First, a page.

Answers to life, death and everything in between

TT Srinath’s ‘Facing ‘My’ Mirror’, helps the reader navigate towards a more purposeful existence

Religious texts have long shone a torch on the path to enlightenment, happiness and gratitude, yet we walk the aisles of book stores in search of a compass that will help us navigate resentment, grief and modern love. Sensitivity trainer TT Srinath has been at this for a while now — asking existential questions since he lost his father as a teen, struggled as an entrepreneur and trained thousands as a human interaction facilitator before finding his voice as a writer of four books and a column in MetroPlus. Over the past few years, his ‘Conversations with Self’ that appears on our Health pages has engaged with the world, warmly without being preachy.

When we meet to discuss his latest book, Facing ‘My’ Mirror – What It Means To Live In This World, Srinath, from a well-established industrialist family, looks back on the tough years that shaped his life and thinking, with disarming humanism.

“What I would now define as setbacks in life primarily because of circumstances that were beyond my control were actually instances when life was presenting me a fork in the road; asking me to make a choice. While I made those choices, I did not like the consequences. But choice also gives you the power to be responsive rather than reactive. When I came to appreciate that it led to who I have become,” says Srinath. “I realised that there is no point being futuristic, no point of worrying about the past. Every day is a gift.”

While Srinath had enough material from his own journey to help others accept or avoid life’s minefields, the idea for the book originated in early 2018, when he was unwell and juggling a training workshop — he has trained nearly 30,000 participants and worked with 120 organisations across the world. A member of the Indian Society for Applied Behavioural Science, Srinath holds a doctorate from Anna University, Chennai, in Organisational Behaviour. His first introduction to existentialism came from a Jesuit, Father John Prabhu, while pursuing a post-graduate degree in Human Resource Management at XLRI, Jamshedpur. “He lent me Man’s Search for Meaning by Viktor Frankl. The book could not have come to me at a better time — I was still low from the death of my father, I was trying to find my place in my extended family. It helped me recognise that there are certain givens — you are born and you will die. So between those two posts, how do you embrace life, embrace people. And accept the pain that comes with the choices you make. The only choices we have are — can I learn to appreciate my uniqueness, celebrate it and, therefore, celebrate the other; can I take charge of my life and find my authenticity.”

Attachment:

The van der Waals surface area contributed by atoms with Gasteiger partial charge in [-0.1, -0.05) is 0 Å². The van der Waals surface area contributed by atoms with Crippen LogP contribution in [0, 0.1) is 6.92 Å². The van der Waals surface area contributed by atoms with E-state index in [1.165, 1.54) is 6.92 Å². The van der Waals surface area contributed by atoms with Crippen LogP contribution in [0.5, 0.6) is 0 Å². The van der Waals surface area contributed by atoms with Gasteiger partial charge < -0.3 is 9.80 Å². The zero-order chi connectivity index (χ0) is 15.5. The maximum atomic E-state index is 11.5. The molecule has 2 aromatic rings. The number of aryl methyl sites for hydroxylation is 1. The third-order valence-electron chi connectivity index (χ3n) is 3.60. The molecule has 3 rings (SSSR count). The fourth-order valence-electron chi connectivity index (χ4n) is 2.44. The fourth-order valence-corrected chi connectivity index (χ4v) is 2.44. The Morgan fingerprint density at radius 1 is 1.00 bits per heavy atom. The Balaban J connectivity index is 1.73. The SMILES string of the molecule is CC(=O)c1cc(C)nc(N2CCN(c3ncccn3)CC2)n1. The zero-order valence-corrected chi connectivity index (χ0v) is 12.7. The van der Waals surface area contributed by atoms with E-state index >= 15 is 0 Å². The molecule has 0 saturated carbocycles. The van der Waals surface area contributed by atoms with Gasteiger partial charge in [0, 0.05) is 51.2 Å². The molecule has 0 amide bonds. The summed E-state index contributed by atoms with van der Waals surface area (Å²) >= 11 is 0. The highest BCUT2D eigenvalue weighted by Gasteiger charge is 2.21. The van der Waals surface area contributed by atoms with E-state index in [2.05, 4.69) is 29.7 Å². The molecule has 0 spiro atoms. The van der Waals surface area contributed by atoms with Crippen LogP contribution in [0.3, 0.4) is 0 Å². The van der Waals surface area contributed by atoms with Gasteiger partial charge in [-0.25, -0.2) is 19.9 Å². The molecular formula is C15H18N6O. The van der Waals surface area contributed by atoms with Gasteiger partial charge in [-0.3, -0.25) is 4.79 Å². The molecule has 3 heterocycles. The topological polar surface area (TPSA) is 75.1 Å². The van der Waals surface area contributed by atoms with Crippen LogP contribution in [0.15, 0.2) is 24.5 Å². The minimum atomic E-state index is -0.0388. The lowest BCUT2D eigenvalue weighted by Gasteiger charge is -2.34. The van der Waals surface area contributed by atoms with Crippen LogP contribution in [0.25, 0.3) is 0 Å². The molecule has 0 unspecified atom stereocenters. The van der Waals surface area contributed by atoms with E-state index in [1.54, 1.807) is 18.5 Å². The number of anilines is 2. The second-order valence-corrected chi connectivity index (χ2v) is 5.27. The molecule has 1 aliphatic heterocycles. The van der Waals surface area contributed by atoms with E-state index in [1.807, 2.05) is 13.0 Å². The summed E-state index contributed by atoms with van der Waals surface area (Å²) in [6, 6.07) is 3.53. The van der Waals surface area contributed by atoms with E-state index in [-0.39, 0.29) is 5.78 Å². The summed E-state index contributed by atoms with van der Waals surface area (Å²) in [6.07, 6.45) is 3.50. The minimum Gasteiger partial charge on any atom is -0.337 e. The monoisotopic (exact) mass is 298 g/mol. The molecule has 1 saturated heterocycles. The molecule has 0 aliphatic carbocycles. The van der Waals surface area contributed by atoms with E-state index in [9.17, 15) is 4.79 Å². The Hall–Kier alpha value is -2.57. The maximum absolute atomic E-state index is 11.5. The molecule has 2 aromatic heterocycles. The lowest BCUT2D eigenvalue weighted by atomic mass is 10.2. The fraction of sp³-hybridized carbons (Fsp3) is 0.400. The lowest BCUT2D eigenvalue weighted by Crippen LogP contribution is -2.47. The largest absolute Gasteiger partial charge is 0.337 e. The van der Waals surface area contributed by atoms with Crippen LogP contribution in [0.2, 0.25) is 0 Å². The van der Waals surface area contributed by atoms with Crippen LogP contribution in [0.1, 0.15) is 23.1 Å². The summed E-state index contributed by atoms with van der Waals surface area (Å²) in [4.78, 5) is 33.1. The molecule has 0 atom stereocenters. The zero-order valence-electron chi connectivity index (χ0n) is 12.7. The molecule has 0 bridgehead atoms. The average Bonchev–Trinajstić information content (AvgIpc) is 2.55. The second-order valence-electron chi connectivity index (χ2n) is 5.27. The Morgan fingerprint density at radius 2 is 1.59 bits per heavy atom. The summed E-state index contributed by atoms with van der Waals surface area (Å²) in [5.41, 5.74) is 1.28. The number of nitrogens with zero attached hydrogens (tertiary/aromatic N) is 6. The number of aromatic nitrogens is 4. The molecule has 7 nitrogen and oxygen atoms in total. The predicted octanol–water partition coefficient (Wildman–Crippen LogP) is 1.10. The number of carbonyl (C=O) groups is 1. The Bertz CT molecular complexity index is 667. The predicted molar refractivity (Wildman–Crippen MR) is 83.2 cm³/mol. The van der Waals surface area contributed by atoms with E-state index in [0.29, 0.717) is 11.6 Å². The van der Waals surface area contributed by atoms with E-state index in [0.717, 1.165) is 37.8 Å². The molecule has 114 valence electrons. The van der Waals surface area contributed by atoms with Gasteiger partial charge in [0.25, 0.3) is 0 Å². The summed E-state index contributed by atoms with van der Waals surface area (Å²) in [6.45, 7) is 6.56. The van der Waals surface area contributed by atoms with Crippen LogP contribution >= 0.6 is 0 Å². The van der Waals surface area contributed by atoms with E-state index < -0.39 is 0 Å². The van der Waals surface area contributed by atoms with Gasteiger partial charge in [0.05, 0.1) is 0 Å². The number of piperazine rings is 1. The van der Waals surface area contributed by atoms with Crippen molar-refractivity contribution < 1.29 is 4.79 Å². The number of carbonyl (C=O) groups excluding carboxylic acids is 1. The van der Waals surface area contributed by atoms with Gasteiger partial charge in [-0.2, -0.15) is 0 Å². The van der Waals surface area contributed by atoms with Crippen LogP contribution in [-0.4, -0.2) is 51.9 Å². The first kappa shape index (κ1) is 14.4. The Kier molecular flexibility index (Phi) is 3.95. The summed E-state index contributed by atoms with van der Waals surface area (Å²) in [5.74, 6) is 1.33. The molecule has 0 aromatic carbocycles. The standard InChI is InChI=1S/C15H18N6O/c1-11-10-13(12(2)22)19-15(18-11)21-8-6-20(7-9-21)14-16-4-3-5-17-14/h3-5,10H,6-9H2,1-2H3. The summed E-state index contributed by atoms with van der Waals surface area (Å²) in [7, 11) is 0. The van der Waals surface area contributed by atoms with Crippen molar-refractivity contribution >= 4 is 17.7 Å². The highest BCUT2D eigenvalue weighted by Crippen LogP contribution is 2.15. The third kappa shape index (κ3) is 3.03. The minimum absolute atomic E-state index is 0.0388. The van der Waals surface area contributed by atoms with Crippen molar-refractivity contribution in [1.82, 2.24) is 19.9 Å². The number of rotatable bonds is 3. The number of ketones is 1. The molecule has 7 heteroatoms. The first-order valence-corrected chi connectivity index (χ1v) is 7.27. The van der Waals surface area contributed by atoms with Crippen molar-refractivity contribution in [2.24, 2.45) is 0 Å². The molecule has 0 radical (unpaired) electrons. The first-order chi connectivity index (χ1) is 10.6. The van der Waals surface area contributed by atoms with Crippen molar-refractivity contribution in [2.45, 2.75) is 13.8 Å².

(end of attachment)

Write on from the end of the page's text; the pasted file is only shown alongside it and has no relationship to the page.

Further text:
Answers to life, death and everything in between

Frankl continues to remain an important part of Srinath’s book that had a soft launch, anchored by historian Pradeep Chakravarthy, earlier this week. Industrialist Suresh Krishna received the first copy from N Ravi, director, Kasturi and Sons. While Krishna spoke on how the book defines the weighty concept of existentialism in simple language, Ravi spoke on how it was a reflection of the writer who “has transformed many times over in the four decades I’ve known him. It does not handout bailouts for a perfect life; instead it suggests how to find a path”.

Nirmala Lakshman, director, The Hindu Group Publishing, who has also written the foreword for the book, said, “This is a book that must be dipped into often, a much-needed manual that can show us who we really are.”

The book begins at what we consider the ‘end’ — death, and demystifies a subject that many do not wish to dwell upon. It is also an outpouring that the path to happiness is to not be in pursuit of it at all.

Facing ‘My’ Mirror, published by Shakthi Forms, will be launched on February 28 at Higginbothams, Anna Salai, at 6.30 pm. The author will be in conversation with Vinay Kamath, Senior Associate Editor, The Hindu Businessline, and author-playwright-poet Shreekumar Varma.

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Printable version | Apr 10, 2020 3:23:58 PM |

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